setsockopt_misc (3) 2/2 0 These tests involved setting various socket options that caused network misbehaviors such as setting an option after closing the socket or setting an option that triggers sending a reset packet. NetCheck was able to detect all of these misbehaviors.
shutdown_reset (1) 0/1 1 In this test, the receiving socket called shutdown after receiving a reset packet from the server. The current implementation of NetCheck is not able to differentiate between a reset packet sent explicitly and one that occurred due to network misbehavior.
sigstop_signal (3) 0/0 0 These tests involved sending the SIGSTOP signal to the application while the socket was blocking on some call. In all cases the trace showed the error ERESTARTSYS being returned by the call followed by the call being made again successfully.
so_linger (5) 2/2 0 These tests involved setting the SO_LINGER flag for a socket. On BSD platform, this flag is ignored and the network behavior does not adhere to the expected behavior The two cases were setting SO_LINGER and SO_DONTLINGER.
so_reuseaddr (2) 2/2 0 In these two unit tests, the SO_REUSEADDR flag was set in order to bind multiple sockets to the same (IP, port). The two tests show the difference in behavior of how this flag is handled on Linux and on BSD. In one case we were able to bind a second socket to the same (IP, port) using the SO_REUSEADDR option, in another case we were not able to bind the second socket. 1, 2
tcp_nodelay (3) 0/0 0 In these unit tests, we tried to set the TCP_NODELAY option on an UNIX socket. The error returned is different between Linux, Mac and NetBSD. 1, 2
tcp_set_buf_size_vm (4) 4/4 0 In these tests we used a combination of setting the options SO_SNDBUF and SO_RCVBUF and attempted to send and receive messages bigger than the set values for the buffer sizes. These tests show that we were able to send and receive messages larger then the set buffer size. These behaviors were observed when run in a VM.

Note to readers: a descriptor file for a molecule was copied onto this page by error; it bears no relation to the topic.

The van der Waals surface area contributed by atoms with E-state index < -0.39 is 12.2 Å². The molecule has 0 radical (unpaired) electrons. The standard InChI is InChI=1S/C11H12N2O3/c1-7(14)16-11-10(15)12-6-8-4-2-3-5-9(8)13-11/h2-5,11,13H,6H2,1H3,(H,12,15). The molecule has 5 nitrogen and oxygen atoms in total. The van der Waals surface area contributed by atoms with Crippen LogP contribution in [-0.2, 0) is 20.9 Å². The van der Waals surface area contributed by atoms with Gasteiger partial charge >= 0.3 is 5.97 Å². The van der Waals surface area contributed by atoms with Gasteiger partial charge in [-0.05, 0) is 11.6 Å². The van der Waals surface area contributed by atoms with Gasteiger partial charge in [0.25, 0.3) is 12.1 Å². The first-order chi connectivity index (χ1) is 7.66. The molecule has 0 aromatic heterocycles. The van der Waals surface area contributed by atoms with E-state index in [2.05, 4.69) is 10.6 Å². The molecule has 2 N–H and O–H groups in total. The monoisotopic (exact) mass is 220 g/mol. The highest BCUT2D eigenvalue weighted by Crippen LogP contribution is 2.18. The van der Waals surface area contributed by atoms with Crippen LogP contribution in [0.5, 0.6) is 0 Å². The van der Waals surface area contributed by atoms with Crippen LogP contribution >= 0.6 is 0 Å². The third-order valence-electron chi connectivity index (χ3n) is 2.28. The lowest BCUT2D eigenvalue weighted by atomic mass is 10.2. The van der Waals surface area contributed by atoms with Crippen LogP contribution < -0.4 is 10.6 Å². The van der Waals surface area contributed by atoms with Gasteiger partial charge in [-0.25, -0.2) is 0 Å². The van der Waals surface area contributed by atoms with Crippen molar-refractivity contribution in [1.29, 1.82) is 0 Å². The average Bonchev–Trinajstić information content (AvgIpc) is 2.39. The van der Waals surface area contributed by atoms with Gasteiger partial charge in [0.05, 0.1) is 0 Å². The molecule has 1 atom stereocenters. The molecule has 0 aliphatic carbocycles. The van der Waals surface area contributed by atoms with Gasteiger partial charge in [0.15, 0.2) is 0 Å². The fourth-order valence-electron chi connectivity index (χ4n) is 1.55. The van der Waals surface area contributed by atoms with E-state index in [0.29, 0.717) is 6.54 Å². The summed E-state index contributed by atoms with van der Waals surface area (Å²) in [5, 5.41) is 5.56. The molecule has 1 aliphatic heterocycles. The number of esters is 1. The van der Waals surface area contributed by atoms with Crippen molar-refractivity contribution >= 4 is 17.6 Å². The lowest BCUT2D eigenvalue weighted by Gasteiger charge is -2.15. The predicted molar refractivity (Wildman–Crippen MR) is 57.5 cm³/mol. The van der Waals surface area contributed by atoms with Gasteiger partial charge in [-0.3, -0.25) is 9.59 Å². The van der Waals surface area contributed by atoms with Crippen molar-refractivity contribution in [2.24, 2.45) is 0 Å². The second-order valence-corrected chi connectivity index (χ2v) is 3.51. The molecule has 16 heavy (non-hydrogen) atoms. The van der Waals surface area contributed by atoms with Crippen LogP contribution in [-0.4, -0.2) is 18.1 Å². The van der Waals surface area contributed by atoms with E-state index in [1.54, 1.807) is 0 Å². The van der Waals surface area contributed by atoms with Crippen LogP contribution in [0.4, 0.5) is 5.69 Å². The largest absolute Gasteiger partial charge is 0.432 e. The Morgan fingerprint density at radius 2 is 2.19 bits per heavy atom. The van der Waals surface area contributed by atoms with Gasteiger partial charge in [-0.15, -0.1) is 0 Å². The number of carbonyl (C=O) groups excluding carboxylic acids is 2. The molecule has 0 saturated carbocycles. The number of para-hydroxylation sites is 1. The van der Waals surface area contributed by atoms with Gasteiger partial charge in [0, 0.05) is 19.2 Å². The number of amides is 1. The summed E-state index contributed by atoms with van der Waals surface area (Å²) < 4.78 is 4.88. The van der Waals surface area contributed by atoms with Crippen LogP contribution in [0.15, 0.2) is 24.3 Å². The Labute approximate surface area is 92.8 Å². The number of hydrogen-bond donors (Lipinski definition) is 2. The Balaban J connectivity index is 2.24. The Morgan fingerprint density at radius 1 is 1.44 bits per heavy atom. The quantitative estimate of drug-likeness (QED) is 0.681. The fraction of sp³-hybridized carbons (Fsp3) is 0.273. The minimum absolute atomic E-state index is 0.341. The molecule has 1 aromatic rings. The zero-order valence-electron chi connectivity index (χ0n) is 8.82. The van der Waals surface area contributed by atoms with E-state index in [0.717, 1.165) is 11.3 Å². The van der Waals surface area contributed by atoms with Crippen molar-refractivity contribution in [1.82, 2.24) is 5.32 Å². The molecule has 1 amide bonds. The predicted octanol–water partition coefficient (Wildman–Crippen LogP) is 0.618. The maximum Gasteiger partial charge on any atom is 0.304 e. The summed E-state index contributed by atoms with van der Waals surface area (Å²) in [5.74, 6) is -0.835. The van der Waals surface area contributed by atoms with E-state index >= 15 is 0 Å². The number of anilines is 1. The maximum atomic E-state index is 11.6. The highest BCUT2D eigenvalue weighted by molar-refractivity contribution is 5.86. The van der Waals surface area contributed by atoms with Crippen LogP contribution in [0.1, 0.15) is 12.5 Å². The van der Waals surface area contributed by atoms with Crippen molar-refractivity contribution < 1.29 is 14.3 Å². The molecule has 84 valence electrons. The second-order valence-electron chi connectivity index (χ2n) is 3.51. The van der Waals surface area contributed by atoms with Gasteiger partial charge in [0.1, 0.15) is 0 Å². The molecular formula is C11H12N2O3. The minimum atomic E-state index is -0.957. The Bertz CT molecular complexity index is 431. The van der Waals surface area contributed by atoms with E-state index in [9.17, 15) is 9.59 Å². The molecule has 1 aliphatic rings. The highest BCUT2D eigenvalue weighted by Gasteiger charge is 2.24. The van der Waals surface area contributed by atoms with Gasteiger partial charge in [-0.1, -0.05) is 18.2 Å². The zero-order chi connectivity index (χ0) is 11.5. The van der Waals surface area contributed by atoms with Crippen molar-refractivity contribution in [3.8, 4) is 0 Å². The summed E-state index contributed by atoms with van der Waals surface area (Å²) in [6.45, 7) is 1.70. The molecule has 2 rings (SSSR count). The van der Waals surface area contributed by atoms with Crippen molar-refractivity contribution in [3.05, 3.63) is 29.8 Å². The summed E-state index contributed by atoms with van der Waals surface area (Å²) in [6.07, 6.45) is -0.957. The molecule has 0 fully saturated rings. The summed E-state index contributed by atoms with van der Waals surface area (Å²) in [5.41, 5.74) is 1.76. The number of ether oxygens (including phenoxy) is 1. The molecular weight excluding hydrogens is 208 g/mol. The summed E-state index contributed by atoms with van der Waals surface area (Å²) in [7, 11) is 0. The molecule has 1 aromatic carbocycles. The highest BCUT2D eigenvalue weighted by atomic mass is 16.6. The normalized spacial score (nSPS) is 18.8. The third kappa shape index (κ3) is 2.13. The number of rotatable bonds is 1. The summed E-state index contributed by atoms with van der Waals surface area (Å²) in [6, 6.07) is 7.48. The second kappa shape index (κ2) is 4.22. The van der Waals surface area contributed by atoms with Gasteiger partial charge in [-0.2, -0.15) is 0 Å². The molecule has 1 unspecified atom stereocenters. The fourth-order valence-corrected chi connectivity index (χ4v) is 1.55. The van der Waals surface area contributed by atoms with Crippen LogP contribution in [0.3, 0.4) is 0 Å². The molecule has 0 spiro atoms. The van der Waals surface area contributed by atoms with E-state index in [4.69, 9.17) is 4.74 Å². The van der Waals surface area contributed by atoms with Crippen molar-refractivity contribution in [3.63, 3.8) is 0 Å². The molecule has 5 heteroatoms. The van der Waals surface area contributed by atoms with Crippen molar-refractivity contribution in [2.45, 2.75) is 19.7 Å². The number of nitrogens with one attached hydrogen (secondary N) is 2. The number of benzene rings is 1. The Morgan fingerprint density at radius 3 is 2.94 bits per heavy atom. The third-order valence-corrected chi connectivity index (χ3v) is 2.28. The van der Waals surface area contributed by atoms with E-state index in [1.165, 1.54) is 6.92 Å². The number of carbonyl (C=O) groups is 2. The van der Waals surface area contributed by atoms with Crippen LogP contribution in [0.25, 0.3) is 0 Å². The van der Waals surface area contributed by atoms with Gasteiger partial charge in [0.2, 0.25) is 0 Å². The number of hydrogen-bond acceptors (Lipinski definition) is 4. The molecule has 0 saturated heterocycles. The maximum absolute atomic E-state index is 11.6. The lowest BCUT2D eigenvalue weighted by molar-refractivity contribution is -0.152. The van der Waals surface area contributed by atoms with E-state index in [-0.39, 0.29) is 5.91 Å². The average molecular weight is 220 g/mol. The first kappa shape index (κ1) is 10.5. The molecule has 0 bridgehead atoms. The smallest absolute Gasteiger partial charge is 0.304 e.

udp_large_datagram_vm (2) 2/2 0 In these tests we sent extremely large udp datagrams over the loopback address. We noticed that there was a very high data loss rate (about 70%!) These behaviors were observed when run in a VM.
udp_set_buf_size_vm (2) 2/2 0 In these tests we used a combination of setting the options SO_SNDBUF and SO_RCVBUF and attempted to send and receive datagrams bigger than the set values for the buffer sizes. These tests show that we were able to send and receive datagrams larger then the set buffer size. These behaviors were observed when run in a VM.
vary_udp_datagram (1) 1/1 0 In this test the client sent udp datagrams with varying size: from 32 bytes to 16384 bytes. The server was listening for datagrams of size 1024 only. The server received the entire datagrams if they were smaller than or equal to 1024 bytes. For the larger datagrams, the server received only the first 1024 bytes for each of them.
Total #Traces: 71 44/46 (95.7%) 2 (4.3%)


Last modified 4 years ago Last modified on Sep 26, 2013 4:32:31 PM